Kokomo attorney Mark Hurt, New Albany college administrator Andrew Takami and Owen County resident Andrew Horning, who works for a medical products company, all fell short, according to data from the Indiana secretary of state. Hurt appeared to miss the 500-signature threshold in three congressional districts, Takami in seven districts and Horning in all nine districts.

State election officials cautioned that its data represented a minimum number of signatures and would not have included any county-certified signatures that did not show up in the statewide voter registration system. It's no doubt a moot point as Takami was hundreds of signatures shy of the minimum in some districts, Horning had as few as 10 signatures in one district, and Hurt acknowledged coming up short in one district and missing a signatures delivery deadline in another.

U.S. Reps. Luke Messer and Todd Rokita and Jasper business owner Mike Braun, all Republicans, met the threshold to qualify for the Republican Party primary election ballot, and U.S. Sen. Joe Donnelly qualified for the Democratic Party ballot.

However, the South Bend Tribune reported last week that the St. Joseph County Election Board has asked county and state law enforcement officials to investigate Braun's ballot petitions after the bipartisan board said it found signatures from people who were not registered voters, were registered at addresses other than those listed on petitions and whose signatures did not match those in the statewide voter registration system. The board also reportedly found that multiple entries appeared to have been written by the same person.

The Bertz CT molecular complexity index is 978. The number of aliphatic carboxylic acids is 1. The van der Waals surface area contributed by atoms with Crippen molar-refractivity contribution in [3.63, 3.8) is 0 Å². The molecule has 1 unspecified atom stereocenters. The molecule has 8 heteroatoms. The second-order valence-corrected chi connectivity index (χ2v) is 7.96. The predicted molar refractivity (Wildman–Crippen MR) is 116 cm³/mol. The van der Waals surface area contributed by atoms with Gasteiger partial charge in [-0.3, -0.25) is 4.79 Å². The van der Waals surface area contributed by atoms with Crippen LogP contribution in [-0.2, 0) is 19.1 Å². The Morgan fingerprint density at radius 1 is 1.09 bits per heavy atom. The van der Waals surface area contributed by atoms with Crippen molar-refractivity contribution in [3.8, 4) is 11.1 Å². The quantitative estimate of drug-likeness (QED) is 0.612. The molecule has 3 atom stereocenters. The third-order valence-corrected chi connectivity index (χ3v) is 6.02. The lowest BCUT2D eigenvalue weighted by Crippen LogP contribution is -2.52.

Braun's campaign accused Democrats of “launching politically motivated attacks” against Braun, the Tribune reported.

Democrats focus on grass roots

The Indiana House and Senate Democratic campaign committees announced record off-year candidate recruitment numbers after last week's filing deadline. In both Democratic General Assembly legislative caucuses, more total candidates are filed than at this point in 2016 and 2014.

Both caucuses also have more millennial, first-time, and women candidates than the last off-year cycle in 2014.

“A construction worker. A vocational and tech educator. Working moms. Our candidates are real people who live the issues facing Hoosier families every day,” said Indiana Democratic Party Chairman John Zody. “It's energizing to see Hoosiers who reflect their communities stepping up to run. They're sick and tired of politics as usual and are ready to roll up their sleeves and make a difference. Hoosier Democrats fight for the future, for working families and for fairness. Our 2018 Statehouse candidate class embodies those principles.”

Both caucuses intend to contest every seat in 2018 and will fill any ballot vacancies via caucuses prior to the June deadline. The Indiana Democratic Party looks forward to re-electing incumbent members.

Banks to host 2 town halls

U.S. Rep. Jim Banks will have town hall meetings Thursday in Bluffton and Montpelier.

Banks, R-3rd, will appear at the public sessions from 1 to 2 p.m. at Montpelier Civic Center, 339 S. Main St., and from 3:30 to 4:30 p.m. at the Wells County Arts, Commerce & Visitors Center, 211 Water St., Bluffton.

The House is in recess this week.

Sherry Slater and David Gong of The Journal Gazette contributed to this column.

To reach Political Notebook, email Brian Francisco at or Niki Kelly at An expanded Political Notebook can also be found as a daily blog at notebook.